Mid-March Monday

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chickadees singing love songs in stereo
one to my left, one to my right
the lake below is frozen, yet blue
Lola sniffs at last autumn’s leaves
the ground melts to soft mud
moisture wicked up by the wind

the dog wet and dirty, we depart
head south for our errand
tractor tire mud on the road
a fresh-plowed field, black soil

Walking to Wisconsin

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I got up from my desk and walked to Wisconsin.

Wind gusts from the south, across flat white ice. Frozen face.

The dog ranged and roam ahead and to the side.

We crossed three islands, three channels. Quiet courses.

Then we arrived at the main channel, the river itself.

Ice setting down between banks six feet high.

A few blown-over snowmobile tracks.

Little snow, easy walking, we didn’t want to turn around.

White ground and gray tree trunks, a pale sky above.

Nothing else to see except the solitude.

Across the channel, up the other bank, objective reached.

But there through the trees, the vast expanse of Rice Lake.

Walk across the island, past a giant silver maple, stand on the shore.

The delta of a significant tributary spreads out into the valley.

Square miles of grass and water and snow.

A friend’s new place concealed at the foot of that bluff.

A walk for another day, a float for another season.

Turn west again and follow footsteps back through monotony.

Back at the office again, now my brow sweaty.

My heart pumping harder, pushing winter blood.

The dog lays down, chickadees flutter at the feeder.

Capturing the St. Croix Valley’s “central identity”

Living and Playing magazine - Art Bench Trail feature

Scott Morfitt of Eau Claire wrote about a project involving “local writer and nature lover Greg Seitz” in  Living & Playing Magazine. Scott nicely captured why I have enjoyed learning and writing about these community art projects in the St. Croix Valley:

Art Linked to Storytelling

To help build a connection to this project locally and globally, the Phipps and its partners, including the Saint Croix National Scenic Riverway and the St. Croix Valley Foundation, will launch a website at www. artbenchtrail.org. The website will show pictures of each of the benches, give a map of the trail and more information about the stops on the trail.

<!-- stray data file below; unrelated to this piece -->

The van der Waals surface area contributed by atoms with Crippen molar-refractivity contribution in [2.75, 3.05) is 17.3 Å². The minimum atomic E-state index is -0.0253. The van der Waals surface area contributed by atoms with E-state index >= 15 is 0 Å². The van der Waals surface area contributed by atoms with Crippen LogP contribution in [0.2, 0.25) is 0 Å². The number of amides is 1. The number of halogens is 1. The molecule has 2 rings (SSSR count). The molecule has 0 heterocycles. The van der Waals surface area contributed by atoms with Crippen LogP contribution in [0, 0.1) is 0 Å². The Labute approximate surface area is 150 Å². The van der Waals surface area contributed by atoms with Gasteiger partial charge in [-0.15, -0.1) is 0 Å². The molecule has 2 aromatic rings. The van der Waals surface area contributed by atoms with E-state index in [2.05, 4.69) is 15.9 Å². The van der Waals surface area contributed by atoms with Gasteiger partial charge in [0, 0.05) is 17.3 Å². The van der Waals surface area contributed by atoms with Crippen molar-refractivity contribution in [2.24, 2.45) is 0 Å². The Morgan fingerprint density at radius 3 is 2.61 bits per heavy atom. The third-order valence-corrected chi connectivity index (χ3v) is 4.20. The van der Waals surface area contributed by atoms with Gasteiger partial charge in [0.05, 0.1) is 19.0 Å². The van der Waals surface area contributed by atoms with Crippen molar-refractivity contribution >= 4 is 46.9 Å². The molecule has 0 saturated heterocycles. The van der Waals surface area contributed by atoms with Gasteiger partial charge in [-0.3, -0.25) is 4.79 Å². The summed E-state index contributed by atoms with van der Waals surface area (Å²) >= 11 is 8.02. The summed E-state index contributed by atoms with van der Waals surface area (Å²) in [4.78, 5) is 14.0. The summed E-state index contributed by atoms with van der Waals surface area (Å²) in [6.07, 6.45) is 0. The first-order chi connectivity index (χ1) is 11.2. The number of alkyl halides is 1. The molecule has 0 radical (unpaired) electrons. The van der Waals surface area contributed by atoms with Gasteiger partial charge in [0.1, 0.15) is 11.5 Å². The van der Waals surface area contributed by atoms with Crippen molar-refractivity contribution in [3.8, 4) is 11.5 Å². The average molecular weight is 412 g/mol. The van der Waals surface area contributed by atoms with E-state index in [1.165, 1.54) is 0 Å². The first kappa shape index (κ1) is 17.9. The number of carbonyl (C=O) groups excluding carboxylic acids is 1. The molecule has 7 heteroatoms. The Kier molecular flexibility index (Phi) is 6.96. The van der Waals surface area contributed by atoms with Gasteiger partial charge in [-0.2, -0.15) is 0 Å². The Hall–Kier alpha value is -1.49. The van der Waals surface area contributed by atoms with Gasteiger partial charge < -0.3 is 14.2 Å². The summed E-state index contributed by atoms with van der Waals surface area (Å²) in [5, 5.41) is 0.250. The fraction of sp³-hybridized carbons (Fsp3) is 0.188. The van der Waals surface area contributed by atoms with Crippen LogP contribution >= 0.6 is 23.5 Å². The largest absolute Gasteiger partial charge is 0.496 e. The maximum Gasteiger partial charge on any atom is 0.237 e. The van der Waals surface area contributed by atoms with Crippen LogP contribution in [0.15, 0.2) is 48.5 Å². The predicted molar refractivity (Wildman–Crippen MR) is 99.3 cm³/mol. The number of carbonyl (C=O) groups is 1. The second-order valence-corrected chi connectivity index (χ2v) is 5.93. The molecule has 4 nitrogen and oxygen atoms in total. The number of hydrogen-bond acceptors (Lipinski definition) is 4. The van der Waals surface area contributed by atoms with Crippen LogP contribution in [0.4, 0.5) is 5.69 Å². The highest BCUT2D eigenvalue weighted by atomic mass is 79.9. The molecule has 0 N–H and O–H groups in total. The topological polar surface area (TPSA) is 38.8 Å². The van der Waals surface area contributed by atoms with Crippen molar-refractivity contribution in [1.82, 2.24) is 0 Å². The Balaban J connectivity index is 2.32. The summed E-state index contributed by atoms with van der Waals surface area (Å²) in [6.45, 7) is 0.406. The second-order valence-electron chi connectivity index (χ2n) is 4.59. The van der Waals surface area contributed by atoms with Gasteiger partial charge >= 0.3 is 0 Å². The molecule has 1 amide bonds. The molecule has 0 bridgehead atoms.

In addition, the website will feature in-depth narratives about the pieces, crafted by local writer and nature lover Greg Seitz. In creating these narratives, Seitz stays true to both the sense of place and the uniqueness of the arts.

In the narrative for the bench in Larry Forrest Memorial Park just outside of Somerset, Seitz writes, “The Apple River rushes through Somerset, carving a a canyon bordered by 100-foot limestone bluffs. Just downstream, it flows into the St. Croix, which forms the western border of the town. The rivers were a major inspiration for the city’s Art Bench, explains Bruce Martell, who guided the project —with help from a local stone company and a bunch of students who don’t often get such opportunities.”

Seitz continues, “Two limestone pillars stand seven feet above the bench’s surface. They represent the Apple, Martell says, and its towering bluffs. A winding ribbon of blue flows across the bench’s surface, representing the meandering St. Croix.

“Those rivers were the highways that the French settlers who founded Somerset used in the 1850s. Connecting to that heritage was important for Martell, a descendant of Somerset settlers who homesteaded at the confluence of the Apple and the St. Croix in 1855.”

This blending of past and present is central to the identity of the St. Croix Valley. It is both the benches and Seitz’s narratives that work together to illustrate this.

Read the whole article…

Connecting St. Croix River Art, History and Nature

Oneota pottery from the Sheffield Site (courtesy Science Museum of Minnesota)
Oneota pottery from the Sheffield Site (courtesy Science Museum of Minnesota)

Through the story of archaeological research, my most recent article on St. Croix 360 brings together the St. Croix River region’s fascinating but little-known prehistoric culture, its unique and important role as mussel habitat, and its contemporary role as a pottery “Mecca.”